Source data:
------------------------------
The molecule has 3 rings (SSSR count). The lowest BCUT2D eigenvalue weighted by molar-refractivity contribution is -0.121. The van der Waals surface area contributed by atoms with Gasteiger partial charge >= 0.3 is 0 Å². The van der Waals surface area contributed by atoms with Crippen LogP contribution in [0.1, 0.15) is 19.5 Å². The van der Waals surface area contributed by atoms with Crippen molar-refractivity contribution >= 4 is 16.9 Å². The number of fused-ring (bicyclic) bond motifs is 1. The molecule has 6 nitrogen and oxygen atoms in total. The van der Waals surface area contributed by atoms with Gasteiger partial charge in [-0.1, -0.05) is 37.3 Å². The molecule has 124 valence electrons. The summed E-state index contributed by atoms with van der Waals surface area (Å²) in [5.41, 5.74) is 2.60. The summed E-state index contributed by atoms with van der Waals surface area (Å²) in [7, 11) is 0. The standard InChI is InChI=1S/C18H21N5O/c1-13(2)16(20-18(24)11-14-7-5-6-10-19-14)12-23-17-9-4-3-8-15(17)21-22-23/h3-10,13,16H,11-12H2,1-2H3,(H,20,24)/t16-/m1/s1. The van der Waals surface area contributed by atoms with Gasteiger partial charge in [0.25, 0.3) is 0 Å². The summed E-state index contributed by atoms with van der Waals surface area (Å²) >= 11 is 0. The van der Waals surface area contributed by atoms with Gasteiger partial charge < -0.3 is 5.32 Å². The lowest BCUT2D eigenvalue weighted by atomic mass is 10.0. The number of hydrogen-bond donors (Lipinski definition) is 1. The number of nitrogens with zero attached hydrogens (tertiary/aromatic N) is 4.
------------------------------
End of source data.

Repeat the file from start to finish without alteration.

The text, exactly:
The molecule has 3 rings (SSSR count). The lowest BCUT2D eigenvalue weighted by molar-refractivity contribution is -0.121. The van der Waals surface area contributed by atoms with Gasteiger partial charge >= 0.3 is 0 Å². The van der Waals surface area contributed by atoms with Crippen LogP contribution in [0.1, 0.15) is 19.5 Å². The van der Waals surface area contributed by atoms with Crippen molar-refractivity contribution >= 4 is 16.9 Å². The number of fused-ring (bicyclic) bond motifs is 1. The molecule has 6 nitrogen and oxygen atoms in total. The van der Waals surface area contributed by atoms with Gasteiger partial charge in [-0.1, -0.05) is 37.3 Å². The molecule has 124 valence electrons. The summed E-state index contributed by atoms with van der Waals surface area (Å²) in [5.41, 5.74) is 2.60. The summed E-state index contributed by atoms with van der Waals surface area (Å²) in [7, 11) is 0. The standard InChI is InChI=1S/C18H21N5O/c1-13(2)16(20-18(24)11-14-7-5-6-10-19-14)12-23-17-9-4-3-8-15(17)21-22-23/h3-10,13,16H,11-12H2,1-2H3,(H,20,24)/t16-/m1/s1. The van der Waals surface area contributed by atoms with Gasteiger partial charge in [0.25, 0.3) is 0 Å². The summed E-state index contributed by atoms with van der Waals surface area (Å²) >= 11 is 0. The van der Waals surface area contributed by atoms with Gasteiger partial charge < -0.3 is 5.32 Å². The lowest BCUT2D eigenvalue weighted by atomic mass is 10.0. The number of hydrogen-bond donors (Lipinski definition) is 1. The number of nitrogens with zero attached hydrogens (tertiary/aromatic N) is 4.